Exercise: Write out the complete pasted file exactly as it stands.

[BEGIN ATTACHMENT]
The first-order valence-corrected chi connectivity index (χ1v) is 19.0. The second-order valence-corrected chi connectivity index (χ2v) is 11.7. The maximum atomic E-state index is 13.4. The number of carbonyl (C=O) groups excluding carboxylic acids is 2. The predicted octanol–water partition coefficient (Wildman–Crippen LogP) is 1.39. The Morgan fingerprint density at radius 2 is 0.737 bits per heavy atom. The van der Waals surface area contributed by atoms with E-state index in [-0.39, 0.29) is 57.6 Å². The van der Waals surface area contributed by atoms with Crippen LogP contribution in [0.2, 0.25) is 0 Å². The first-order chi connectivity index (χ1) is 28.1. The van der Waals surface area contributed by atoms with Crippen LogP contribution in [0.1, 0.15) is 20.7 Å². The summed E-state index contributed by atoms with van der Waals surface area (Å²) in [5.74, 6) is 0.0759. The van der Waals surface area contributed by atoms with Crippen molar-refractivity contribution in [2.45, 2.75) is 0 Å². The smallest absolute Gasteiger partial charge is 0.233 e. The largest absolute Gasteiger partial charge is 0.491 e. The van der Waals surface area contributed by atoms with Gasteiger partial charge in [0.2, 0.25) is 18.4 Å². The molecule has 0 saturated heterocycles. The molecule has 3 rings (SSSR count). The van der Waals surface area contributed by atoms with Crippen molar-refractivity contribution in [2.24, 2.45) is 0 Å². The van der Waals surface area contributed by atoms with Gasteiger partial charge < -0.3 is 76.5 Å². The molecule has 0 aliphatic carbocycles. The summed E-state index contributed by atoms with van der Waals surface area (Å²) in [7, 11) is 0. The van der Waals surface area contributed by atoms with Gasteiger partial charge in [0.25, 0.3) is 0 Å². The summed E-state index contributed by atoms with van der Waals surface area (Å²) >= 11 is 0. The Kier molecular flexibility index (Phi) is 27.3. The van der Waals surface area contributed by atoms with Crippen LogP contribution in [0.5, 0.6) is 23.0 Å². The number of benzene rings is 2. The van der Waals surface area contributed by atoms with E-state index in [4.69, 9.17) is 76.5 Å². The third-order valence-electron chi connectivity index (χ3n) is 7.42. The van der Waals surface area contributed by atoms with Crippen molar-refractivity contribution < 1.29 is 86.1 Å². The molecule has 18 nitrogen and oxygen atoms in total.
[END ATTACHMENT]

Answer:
The first-order valence-corrected chi connectivity index (χ1v) is 19.0. The second-order valence-corrected chi connectivity index (χ2v) is 11.7. The maximum atomic E-state index is 13.4. The number of carbonyl (C=O) groups excluding carboxylic acids is 2. The predicted octanol–water partition coefficient (Wildman–Crippen LogP) is 1.39. The Morgan fingerprint density at radius 2 is 0.737 bits per heavy atom. The van der Waals surface area contributed by atoms with E-state index in [-0.39, 0.29) is 57.6 Å². The van der Waals surface area contributed by atoms with Crippen LogP contribution in [0.2, 0.25) is 0 Å². The first-order chi connectivity index (χ1) is 28.1. The van der Waals surface area contributed by atoms with Crippen LogP contribution in [0.1, 0.15) is 20.7 Å². The summed E-state index contributed by atoms with van der Waals surface area (Å²) in [5.74, 6) is 0.0759. The van der Waals surface area contributed by atoms with Crippen molar-refractivity contribution in [2.45, 2.75) is 0 Å². The smallest absolute Gasteiger partial charge is 0.233 e. The largest absolute Gasteiger partial charge is 0.491 e. The van der Waals surface area contributed by atoms with Gasteiger partial charge in [0.2, 0.25) is 18.4 Å². The molecule has 0 saturated heterocycles. The molecule has 3 rings (SSSR count). The van der Waals surface area contributed by atoms with Crippen molar-refractivity contribution in [2.24, 2.45) is 0 Å². The van der Waals surface area contributed by atoms with Gasteiger partial charge < -0.3 is 76.5 Å². The molecule has 0 aliphatic carbocycles. The summed E-state index contributed by atoms with van der Waals surface area (Å²) in [7, 11) is 0. The van der Waals surface area contributed by atoms with Gasteiger partial charge in [0.25, 0.3) is 0 Å². The summed E-state index contributed by atoms with van der Waals surface area (Å²) >= 11 is 0. The Kier molecular flexibility index (Phi) is 27.3. The van der Waals surface area contributed by atoms with Crippen LogP contribution in [0.5, 0.6) is 23.0 Å². The number of benzene rings is 2. The van der Waals surface area contributed by atoms with E-state index in [4.69, 9.17) is 76.5 Å². The third-order valence-electron chi connectivity index (χ3n) is 7.42. The van der Waals surface area contributed by atoms with Crippen molar-refractivity contribution < 1.29 is 86.1 Å². The molecule has 18 nitrogen and oxygen atoms in total.